Collingwood Lawyers Discuss the Stages of a Personal Injury Lawsuit
If you have suffered a personal injury accident in Barrie or Collingwood, Ontario, you will want to obtain financial compensation through a personal injury lawyer. There are several stages possible in a personal injury lawsuit, with the potential for a settlement at any time. Each of these stages of an Ontario personal injury lawsuit is outlined in more detail below. The steps begin with hiring a lawyer and sending a notice of intention to the defendant that you intend to file a lawsuit. Your lawyer will file the initial court documents. Next there is a fact-finding and discovery period. The majority of cases settle instead of going to trail, however Littlejohn Barristers will try to find the best resolution for your case.
Hiring a Lawyer
When you meet with a lawyer after an accident, there is information to exchange. The lawyer will want to know the facts and details about the accident, others involved, potential witnesses, your injuries sustained and your medical treatment, including professionals you have seen or are waiting to see, whether you are in pain and your prognosis for improvement. The lawyer will ask for details of your insurance coverage, whether you spoke to the insurance, and will discuss aspects of the solicitor client relationship such as retainer agreement, how legal fees are charged, and the kinds of costs you can expect in your case. Your lawyer will also share information on how things will proceed and how you will be kept informed of the progress of your case.
Notice of Intention to File a Lawsuit
Shortly after retaining counsel, your lawyer will notify the defendant (the other party’s insurance) of your intention to file a lawsuit.
Statement of Claim
Your lawyer usually has two years to start a lawsuit by filing a “Statement of Claim” in court and serving it to the defendant. The Statement of Claim sets out what you are requesting of the defendant, such as to accept liability and pay for damages. The statement is personally served to the defendant, who must then reply to the court and plaintiff typically called a “Statement of Defense.” The statement of claim sets out your allegations against the defendant and what you are seeking in damages. A statement of defense may contain various affirmative defences explaining why the defendant should not be held liable for the plaintiff’s damages.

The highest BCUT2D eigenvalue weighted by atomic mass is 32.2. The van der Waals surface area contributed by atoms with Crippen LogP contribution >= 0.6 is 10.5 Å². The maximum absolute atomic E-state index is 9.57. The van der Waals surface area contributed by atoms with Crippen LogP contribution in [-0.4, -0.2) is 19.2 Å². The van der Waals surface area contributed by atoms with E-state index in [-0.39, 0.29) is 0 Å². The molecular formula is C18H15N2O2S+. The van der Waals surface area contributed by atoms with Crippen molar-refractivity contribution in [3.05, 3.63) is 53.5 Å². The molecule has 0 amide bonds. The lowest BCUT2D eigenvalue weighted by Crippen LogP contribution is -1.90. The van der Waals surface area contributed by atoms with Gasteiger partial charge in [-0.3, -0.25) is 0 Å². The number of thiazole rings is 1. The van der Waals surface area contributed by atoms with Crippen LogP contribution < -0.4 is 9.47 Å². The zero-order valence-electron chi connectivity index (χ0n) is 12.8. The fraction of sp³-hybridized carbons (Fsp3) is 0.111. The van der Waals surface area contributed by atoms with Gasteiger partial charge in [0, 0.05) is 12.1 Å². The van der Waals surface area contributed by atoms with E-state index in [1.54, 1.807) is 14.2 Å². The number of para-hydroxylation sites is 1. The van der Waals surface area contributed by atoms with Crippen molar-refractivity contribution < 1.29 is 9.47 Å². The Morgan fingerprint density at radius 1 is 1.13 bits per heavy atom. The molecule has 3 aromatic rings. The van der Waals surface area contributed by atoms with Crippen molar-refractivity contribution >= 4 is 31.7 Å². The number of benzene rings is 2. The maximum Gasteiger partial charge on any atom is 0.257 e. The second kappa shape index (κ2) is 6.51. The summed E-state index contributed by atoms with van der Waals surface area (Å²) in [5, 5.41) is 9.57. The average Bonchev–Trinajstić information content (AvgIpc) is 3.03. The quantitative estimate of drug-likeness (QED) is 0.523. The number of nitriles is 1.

Fact-Finding and Discovery
To ensure that the opponents in a lawsuit have all the relevant facts and documents prior to a trial, an exchange of information called "discovery" takes place, in written form, by means of document production and in person. At an “Examination for Discovery” the parties’ lawyers ask the other party questions about the case that require each side’s version of the facts and claims. Documents such as medical documents are exchanged and sworn statements are taken. Independent medical examinations are arranged for you by your lawyer and the defendant for a further review.
In recent years, mediation is considered being used in greater frequency to help the parties reach a settlement. Mediation is an attempt at settlement facilitation. The parties can choose the mediator they want to try and help them settle the case.
A few months before the trial, a pre-trial conference before a judge takes place, where the parties obtain input from a judge about the strengths and weakness of their case. As a result of this input, many cases settle here or shortly after the pre-trial.
Trial & Appeals (if necessary)
If a settlement still could not be reached prior to a trial, then the next step is to set a date and have a trial. In a trial, the plaintiff argues his or her case, calls witnesses (such as medical experts) for testimony and provides other pieces of evidence, such as documents, photographs, reports, diaries, etc. in the hope of obtaining a judgment against the defendant. The evidence is examined by a judge or jury to decide if the defendant should be held legally responsible for the injuries and harm alleged by the plaintiff and, if so, the extent of the damages to pay. An appeal may be made by an unsuccessful party if there are any errors of law that contributed to the trial court’s decision, and the appeals court may or may not reverse that decision, depending on the facts.
How to Get Started
If you need a Collingwood personal injury lawyer, contact us at Littlejohn Barristers for a free consultation about your case. If we take on your lawsuit we will keep you informed about its progress and any developments. We will discuss with you any viable settlement offers made and will help you to resolve your case as quickly and efficiently as possible while seeking to achieve the best compensation for you. When your personal injury lawsuit has come to its closure, you can expect to be satisfied about having come to the right place for your personal injury claim. Contact us at Littlejohn Barristers today.